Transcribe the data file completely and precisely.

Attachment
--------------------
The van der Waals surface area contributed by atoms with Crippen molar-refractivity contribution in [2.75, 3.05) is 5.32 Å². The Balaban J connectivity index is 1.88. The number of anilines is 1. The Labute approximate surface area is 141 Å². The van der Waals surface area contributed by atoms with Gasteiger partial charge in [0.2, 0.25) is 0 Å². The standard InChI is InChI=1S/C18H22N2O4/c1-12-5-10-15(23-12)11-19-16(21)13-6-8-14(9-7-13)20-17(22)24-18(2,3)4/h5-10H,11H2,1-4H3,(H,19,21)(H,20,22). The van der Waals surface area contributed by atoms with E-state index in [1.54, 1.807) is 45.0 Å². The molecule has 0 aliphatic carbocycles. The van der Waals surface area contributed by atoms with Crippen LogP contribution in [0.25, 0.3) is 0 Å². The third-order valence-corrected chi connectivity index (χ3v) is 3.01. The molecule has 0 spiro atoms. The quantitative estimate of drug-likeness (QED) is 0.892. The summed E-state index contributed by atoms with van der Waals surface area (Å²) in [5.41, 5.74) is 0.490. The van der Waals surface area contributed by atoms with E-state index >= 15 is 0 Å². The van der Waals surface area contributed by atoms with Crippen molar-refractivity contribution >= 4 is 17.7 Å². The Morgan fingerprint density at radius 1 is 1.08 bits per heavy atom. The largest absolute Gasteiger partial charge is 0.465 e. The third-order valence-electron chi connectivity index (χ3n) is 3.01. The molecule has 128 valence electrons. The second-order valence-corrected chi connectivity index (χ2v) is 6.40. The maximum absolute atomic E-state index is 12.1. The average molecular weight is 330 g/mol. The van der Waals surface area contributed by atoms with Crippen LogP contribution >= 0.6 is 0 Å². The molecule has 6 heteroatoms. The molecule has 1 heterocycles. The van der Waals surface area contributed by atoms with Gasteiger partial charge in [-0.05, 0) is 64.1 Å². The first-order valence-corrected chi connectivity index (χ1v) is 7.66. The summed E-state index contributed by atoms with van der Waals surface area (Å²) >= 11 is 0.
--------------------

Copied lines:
The van der Waals surface area contributed by atoms with Crippen molar-refractivity contribution in [2.75, 3.05) is 5.32 Å². The Balaban J connectivity index is 1.88. The number of anilines is 1. The Labute approximate surface area is 141 Å². The van der Waals surface area contributed by atoms with Gasteiger partial charge in [0.2, 0.25) is 0 Å². The standard InChI is InChI=1S/C18H22N2O4/c1-12-5-10-15(23-12)11-19-16(21)13-6-8-14(9-7-13)20-17(22)24-18(2,3)4/h5-10H,11H2,1-4H3,(H,19,21)(H,20,22). The van der Waals surface area contributed by atoms with E-state index in [1.54, 1.807) is 45.0 Å². The molecule has 0 aliphatic carbocycles. The van der Waals surface area contributed by atoms with Crippen LogP contribution in [0.25, 0.3) is 0 Å². The third-order valence-corrected chi connectivity index (χ3v) is 3.01. The molecule has 0 spiro atoms. The quantitative estimate of drug-likeness (QED) is 0.892. The summed E-state index contributed by atoms with van der Waals surface area (Å²) in [5.41, 5.74) is 0.490. The van der Waals surface area contributed by atoms with E-state index >= 15 is 0 Å². The van der Waals surface area contributed by atoms with Crippen molar-refractivity contribution >= 4 is 17.7 Å². The Morgan fingerprint density at radius 1 is 1.08 bits per heavy atom. The largest absolute Gasteiger partial charge is 0.465 e. The third-order valence-electron chi connectivity index (χ3n) is 3.01. The molecule has 128 valence electrons. The second-order valence-corrected chi connectivity index (χ2v) is 6.40. The maximum absolute atomic E-state index is 12.1. The average molecular weight is 330 g/mol. The van der Waals surface area contributed by atoms with Crippen LogP contribution >= 0.6 is 0 Å². The molecule has 6 heteroatoms. The molecule has 1 heterocycles. The van der Waals surface area contributed by atoms with Gasteiger partial charge in [-0.05, 0) is 64.1 Å². The first-order valence-corrected chi connectivity index (χ1v) is 7.66. The summed E-state index contributed by atoms with van der Waals surface area (Å²) >= 11 is 0.